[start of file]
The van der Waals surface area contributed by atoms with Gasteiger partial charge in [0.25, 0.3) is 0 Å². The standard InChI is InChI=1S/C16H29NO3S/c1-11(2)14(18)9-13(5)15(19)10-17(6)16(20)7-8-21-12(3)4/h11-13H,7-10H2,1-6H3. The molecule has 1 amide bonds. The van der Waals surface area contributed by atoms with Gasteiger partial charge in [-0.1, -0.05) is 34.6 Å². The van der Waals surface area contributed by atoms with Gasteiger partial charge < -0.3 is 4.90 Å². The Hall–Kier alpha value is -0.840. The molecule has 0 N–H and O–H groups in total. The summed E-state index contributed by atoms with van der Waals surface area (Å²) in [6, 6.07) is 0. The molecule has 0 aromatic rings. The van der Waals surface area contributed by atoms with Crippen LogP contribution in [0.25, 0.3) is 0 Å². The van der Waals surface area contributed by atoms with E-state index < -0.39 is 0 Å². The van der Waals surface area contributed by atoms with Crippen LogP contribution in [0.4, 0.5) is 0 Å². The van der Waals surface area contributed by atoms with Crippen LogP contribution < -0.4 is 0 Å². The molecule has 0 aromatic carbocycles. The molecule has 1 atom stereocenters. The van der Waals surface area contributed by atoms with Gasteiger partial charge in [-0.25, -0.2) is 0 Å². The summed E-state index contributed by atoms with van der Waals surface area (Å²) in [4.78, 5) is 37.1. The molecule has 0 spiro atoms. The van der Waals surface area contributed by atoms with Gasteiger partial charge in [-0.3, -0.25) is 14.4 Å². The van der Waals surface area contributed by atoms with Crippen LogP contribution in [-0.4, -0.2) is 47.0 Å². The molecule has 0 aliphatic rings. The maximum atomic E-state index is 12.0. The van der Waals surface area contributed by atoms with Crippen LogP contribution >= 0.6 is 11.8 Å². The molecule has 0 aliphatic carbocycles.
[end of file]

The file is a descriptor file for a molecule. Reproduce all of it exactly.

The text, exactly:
The van der Waals surface area contributed by atoms with Gasteiger partial charge in [0.25, 0.3) is 0 Å². The standard InChI is InChI=1S/C16H29NO3S/c1-11(2)14(18)9-13(5)15(19)10-17(6)16(20)7-8-21-12(3)4/h11-13H,7-10H2,1-6H3. The molecule has 1 amide bonds. The van der Waals surface area contributed by atoms with Gasteiger partial charge in [-0.1, -0.05) is 34.6 Å². The van der Waals surface area contributed by atoms with Gasteiger partial charge < -0.3 is 4.90 Å². The Hall–Kier alpha value is -0.840. The molecule has 0 N–H and O–H groups in total. The summed E-state index contributed by atoms with van der Waals surface area (Å²) in [6, 6.07) is 0. The molecule has 0 aromatic rings. The van der Waals surface area contributed by atoms with Crippen LogP contribution in [0.25, 0.3) is 0 Å². The van der Waals surface area contributed by atoms with E-state index < -0.39 is 0 Å². The van der Waals surface area contributed by atoms with Crippen LogP contribution in [0.4, 0.5) is 0 Å². The van der Waals surface area contributed by atoms with Crippen LogP contribution < -0.4 is 0 Å². The molecule has 0 aromatic carbocycles. The molecule has 1 atom stereocenters. The van der Waals surface area contributed by atoms with Gasteiger partial charge in [-0.25, -0.2) is 0 Å². The summed E-state index contributed by atoms with van der Waals surface area (Å²) in [4.78, 5) is 37.1. The molecule has 0 spiro atoms. The van der Waals surface area contributed by atoms with Gasteiger partial charge in [-0.3, -0.25) is 14.4 Å². The van der Waals surface area contributed by atoms with Crippen LogP contribution in [-0.4, -0.2) is 47.0 Å². The molecule has 0 aliphatic rings. The maximum atomic E-state index is 12.0. The van der Waals surface area contributed by atoms with Crippen LogP contribution >= 0.6 is 11.8 Å². The molecule has 0 aliphatic carbocycles.